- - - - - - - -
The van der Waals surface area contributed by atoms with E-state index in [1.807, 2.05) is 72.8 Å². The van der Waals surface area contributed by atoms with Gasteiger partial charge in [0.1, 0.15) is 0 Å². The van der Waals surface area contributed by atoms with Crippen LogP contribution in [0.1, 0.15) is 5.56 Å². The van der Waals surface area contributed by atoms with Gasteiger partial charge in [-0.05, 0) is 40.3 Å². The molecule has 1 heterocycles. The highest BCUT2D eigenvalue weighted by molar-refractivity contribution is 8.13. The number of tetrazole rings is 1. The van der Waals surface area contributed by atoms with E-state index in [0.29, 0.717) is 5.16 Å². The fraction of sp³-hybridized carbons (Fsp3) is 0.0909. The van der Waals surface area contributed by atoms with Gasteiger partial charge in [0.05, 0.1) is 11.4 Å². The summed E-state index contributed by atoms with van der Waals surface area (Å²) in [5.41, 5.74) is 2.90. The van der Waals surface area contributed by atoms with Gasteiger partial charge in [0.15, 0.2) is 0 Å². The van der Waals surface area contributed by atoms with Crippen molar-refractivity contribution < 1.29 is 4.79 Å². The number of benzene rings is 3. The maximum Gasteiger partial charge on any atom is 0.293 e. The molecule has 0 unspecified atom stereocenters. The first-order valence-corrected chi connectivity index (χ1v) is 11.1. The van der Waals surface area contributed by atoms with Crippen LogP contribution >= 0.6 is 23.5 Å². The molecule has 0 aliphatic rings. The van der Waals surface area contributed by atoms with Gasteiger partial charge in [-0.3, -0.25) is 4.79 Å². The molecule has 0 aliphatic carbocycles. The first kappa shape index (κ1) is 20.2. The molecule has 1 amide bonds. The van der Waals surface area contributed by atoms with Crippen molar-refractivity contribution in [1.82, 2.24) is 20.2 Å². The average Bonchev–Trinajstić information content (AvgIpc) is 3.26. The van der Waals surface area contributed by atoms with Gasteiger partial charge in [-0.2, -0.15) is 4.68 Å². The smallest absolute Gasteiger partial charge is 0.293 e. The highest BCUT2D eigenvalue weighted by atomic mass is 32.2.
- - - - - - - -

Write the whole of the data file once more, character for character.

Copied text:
The van der Waals surface area contributed by atoms with E-state index in [1.807, 2.05) is 72.8 Å². The van der Waals surface area contributed by atoms with Gasteiger partial charge in [0.1, 0.15) is 0 Å². The van der Waals surface area contributed by atoms with Crippen LogP contribution in [0.1, 0.15) is 5.56 Å². The van der Waals surface area contributed by atoms with Gasteiger partial charge in [-0.05, 0) is 40.3 Å². The molecule has 1 heterocycles. The highest BCUT2D eigenvalue weighted by molar-refractivity contribution is 8.13. The number of tetrazole rings is 1. The van der Waals surface area contributed by atoms with E-state index in [0.29, 0.717) is 5.16 Å². The fraction of sp³-hybridized carbons (Fsp3) is 0.0909. The van der Waals surface area contributed by atoms with Gasteiger partial charge in [0.05, 0.1) is 11.4 Å². The summed E-state index contributed by atoms with van der Waals surface area (Å²) in [5.41, 5.74) is 2.90. The van der Waals surface area contributed by atoms with Gasteiger partial charge in [0.15, 0.2) is 0 Å². The van der Waals surface area contributed by atoms with Crippen molar-refractivity contribution < 1.29 is 4.79 Å². The number of benzene rings is 3. The maximum Gasteiger partial charge on any atom is 0.293 e. The molecule has 0 unspecified atom stereocenters. The first-order valence-corrected chi connectivity index (χ1v) is 11.1. The van der Waals surface area contributed by atoms with Crippen LogP contribution >= 0.6 is 23.5 Å². The molecule has 0 aliphatic rings. The van der Waals surface area contributed by atoms with Gasteiger partial charge in [-0.3, -0.25) is 4.79 Å². The molecule has 0 aliphatic carbocycles. The first kappa shape index (κ1) is 20.2. The molecule has 1 amide bonds. The van der Waals surface area contributed by atoms with Crippen molar-refractivity contribution in [1.82, 2.24) is 20.2 Å². The average Bonchev–Trinajstić information content (AvgIpc) is 3.26. The van der Waals surface area contributed by atoms with Gasteiger partial charge in [-0.2, -0.15) is 4.68 Å². The smallest absolute Gasteiger partial charge is 0.293 e. The highest BCUT2D eigenvalue weighted by atomic mass is 32.2.